After all, if he loses this election, he’ll lose the ability to pardon himself from the now multiple federal grand jury indictments he’s being subjected to. Given his apparent hold on the GOP, too, it’s likely that an inability to win yet another election will lead to the collapse of the Republican brand.
Because, take my word for it, there’s no way that the brand goes back to the pre-Trump entity it was. And without Trump, as we’ve seen with even Ron DeSantis’ inability to generate a substantial wave of support, the party will wither and die.
It also means that the country is left in the hands of a single party which very few people outside of the major cities believe is working in their interests (the Democrats are not).
So, unless Trump wins reelection, the MAGA movement (in other words, the working-and-middle classes), the Republican Party as we understand it—and therefore, likely the organized Right-wing resistance to the solidifying Left-wing grip on our institutions—as well as Trump’s personal brand and, in all probability, his freedom dies.
That’s some heavy stuff.
Will this create the wave of support that Trump needs to win in 2024? I remain unconvinced.
The Wrath of Donald Trump
Donald Trump wants to go to war with the government. We gave him that ability to “drain the swamp” seven years ago. Trump didn’t drain the swamp at all. He was drowned in it. Now it’s burying him beneath its brackish, muddy waters, tying him down with the mangled roots of widespread corruption and graft.
For many GOP stalwarts they want simply to hand the reins of the party over to Trump for one last go at the White House.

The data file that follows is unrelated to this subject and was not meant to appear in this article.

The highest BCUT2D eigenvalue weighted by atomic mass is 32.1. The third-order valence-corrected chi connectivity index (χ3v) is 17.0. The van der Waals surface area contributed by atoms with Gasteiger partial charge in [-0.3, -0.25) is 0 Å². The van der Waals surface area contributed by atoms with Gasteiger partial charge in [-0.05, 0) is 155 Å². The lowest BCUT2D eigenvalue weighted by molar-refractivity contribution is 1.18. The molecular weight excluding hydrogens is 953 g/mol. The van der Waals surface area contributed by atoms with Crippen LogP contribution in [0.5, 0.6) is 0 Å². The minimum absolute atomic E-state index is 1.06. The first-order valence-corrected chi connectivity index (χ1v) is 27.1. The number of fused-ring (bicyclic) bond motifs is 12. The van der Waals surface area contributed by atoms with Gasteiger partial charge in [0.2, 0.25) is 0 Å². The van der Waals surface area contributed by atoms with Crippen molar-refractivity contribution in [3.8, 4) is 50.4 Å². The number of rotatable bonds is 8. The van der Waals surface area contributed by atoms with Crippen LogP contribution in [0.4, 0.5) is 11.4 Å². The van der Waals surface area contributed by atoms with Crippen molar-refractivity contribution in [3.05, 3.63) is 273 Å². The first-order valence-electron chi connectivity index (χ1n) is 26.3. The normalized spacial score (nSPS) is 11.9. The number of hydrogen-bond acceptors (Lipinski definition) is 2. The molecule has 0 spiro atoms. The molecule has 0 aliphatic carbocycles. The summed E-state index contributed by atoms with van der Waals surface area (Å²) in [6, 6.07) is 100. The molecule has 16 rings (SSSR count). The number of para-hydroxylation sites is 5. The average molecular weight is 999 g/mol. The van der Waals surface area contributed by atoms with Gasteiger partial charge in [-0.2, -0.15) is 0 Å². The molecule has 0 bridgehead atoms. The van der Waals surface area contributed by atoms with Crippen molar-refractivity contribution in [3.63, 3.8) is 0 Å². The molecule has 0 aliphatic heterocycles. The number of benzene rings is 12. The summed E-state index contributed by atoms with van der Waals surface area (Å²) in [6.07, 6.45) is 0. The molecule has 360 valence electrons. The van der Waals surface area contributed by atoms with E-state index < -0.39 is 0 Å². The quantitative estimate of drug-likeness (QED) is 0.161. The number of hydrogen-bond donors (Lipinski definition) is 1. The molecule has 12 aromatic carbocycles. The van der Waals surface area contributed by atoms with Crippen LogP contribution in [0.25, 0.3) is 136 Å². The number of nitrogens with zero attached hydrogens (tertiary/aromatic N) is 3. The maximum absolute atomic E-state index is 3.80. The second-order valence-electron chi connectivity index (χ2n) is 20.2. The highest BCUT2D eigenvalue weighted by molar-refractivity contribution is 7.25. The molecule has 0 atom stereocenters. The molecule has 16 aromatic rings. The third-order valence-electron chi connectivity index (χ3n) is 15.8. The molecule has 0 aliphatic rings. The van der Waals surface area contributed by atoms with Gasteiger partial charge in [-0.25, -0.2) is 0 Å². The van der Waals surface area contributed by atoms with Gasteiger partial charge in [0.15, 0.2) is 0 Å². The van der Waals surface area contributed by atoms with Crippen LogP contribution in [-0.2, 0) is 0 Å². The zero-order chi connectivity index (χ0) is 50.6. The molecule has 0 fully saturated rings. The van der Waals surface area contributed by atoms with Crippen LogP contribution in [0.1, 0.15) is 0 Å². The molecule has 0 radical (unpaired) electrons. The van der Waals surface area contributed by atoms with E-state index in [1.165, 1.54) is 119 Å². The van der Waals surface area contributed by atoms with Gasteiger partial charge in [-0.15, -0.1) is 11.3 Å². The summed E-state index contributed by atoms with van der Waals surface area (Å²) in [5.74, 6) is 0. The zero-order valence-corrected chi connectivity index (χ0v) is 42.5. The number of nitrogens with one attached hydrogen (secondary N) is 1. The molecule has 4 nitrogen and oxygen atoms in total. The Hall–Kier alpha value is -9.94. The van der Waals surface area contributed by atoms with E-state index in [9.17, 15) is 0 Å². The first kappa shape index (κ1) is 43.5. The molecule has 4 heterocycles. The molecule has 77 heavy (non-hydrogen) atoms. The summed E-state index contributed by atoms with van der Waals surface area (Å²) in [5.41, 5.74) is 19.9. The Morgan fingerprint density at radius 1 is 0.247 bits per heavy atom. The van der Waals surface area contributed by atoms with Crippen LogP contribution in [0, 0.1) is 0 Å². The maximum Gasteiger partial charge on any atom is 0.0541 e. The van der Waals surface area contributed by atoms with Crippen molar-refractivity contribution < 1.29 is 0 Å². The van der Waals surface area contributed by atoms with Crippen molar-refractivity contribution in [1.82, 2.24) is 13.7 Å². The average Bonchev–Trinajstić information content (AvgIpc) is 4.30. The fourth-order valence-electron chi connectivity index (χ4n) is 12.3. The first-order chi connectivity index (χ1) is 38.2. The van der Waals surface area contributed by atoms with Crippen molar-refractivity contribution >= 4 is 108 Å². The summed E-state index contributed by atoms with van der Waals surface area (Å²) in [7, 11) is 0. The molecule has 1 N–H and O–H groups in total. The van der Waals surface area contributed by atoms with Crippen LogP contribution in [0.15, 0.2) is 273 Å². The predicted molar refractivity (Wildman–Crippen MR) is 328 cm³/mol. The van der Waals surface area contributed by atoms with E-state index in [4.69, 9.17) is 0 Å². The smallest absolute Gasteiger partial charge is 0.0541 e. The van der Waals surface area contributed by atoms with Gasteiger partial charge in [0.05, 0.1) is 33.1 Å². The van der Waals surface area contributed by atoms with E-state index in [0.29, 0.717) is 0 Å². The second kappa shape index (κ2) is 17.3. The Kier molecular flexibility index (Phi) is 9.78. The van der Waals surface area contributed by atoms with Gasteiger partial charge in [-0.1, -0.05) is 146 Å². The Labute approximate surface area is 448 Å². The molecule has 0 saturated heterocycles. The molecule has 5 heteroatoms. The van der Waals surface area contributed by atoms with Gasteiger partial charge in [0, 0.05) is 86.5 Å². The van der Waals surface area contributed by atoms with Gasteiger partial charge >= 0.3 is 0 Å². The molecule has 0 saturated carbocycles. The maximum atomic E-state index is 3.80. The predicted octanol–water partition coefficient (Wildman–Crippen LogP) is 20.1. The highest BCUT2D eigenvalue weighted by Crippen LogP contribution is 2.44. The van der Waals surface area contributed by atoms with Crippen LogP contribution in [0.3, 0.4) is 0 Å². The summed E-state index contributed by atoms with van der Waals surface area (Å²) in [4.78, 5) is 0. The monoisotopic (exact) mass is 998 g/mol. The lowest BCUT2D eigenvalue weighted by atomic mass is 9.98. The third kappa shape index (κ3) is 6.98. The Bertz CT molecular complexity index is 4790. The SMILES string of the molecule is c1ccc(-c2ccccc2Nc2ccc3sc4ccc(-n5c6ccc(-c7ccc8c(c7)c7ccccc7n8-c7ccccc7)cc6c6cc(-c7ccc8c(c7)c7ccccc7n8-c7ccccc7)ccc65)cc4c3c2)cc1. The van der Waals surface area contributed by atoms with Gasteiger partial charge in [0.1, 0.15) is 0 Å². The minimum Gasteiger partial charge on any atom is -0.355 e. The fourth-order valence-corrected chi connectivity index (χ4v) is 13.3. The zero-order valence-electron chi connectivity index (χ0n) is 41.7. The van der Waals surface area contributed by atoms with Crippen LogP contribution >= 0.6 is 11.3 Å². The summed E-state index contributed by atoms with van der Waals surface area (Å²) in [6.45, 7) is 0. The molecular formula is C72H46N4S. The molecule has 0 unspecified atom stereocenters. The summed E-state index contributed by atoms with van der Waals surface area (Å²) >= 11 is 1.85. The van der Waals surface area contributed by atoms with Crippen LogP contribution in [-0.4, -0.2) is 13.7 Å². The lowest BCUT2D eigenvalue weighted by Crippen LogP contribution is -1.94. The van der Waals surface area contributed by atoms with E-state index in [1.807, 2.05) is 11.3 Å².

They’ve bought into the narrative that Trump has spun that because he was wronged by the Faceless Men—villains of all of us “normies”—that we owe him one last chance to reclaim what was rightly his; to complete the dramatic cycle that was begun when he first ran in 2016.
But this isn’t some Wagnerian opera in three cycles. This is the fate of whatever is left of our tattered republic.
And Donald Trump is right: the 2024 Presidential Election is our last chance to set things right for the next generation before we hand over the whole thing to the totalitarians living among us.
Nominating Trump might very well cede the future to the Democrats by default.
All this talk of “retribution” is getting over-the-top, too. George Washington never spoke about exacting vengeance from the British who had wronged him and his fellow Americans prompting them to leave their once perpetual union with Britain.
Abraham Lincoln made a point of never demanding retribution for the South’s secession, fully understanding that, after the so-called “Brothers’ War” ended in the defeat of the South, we would all again have to live under the same roof as a family.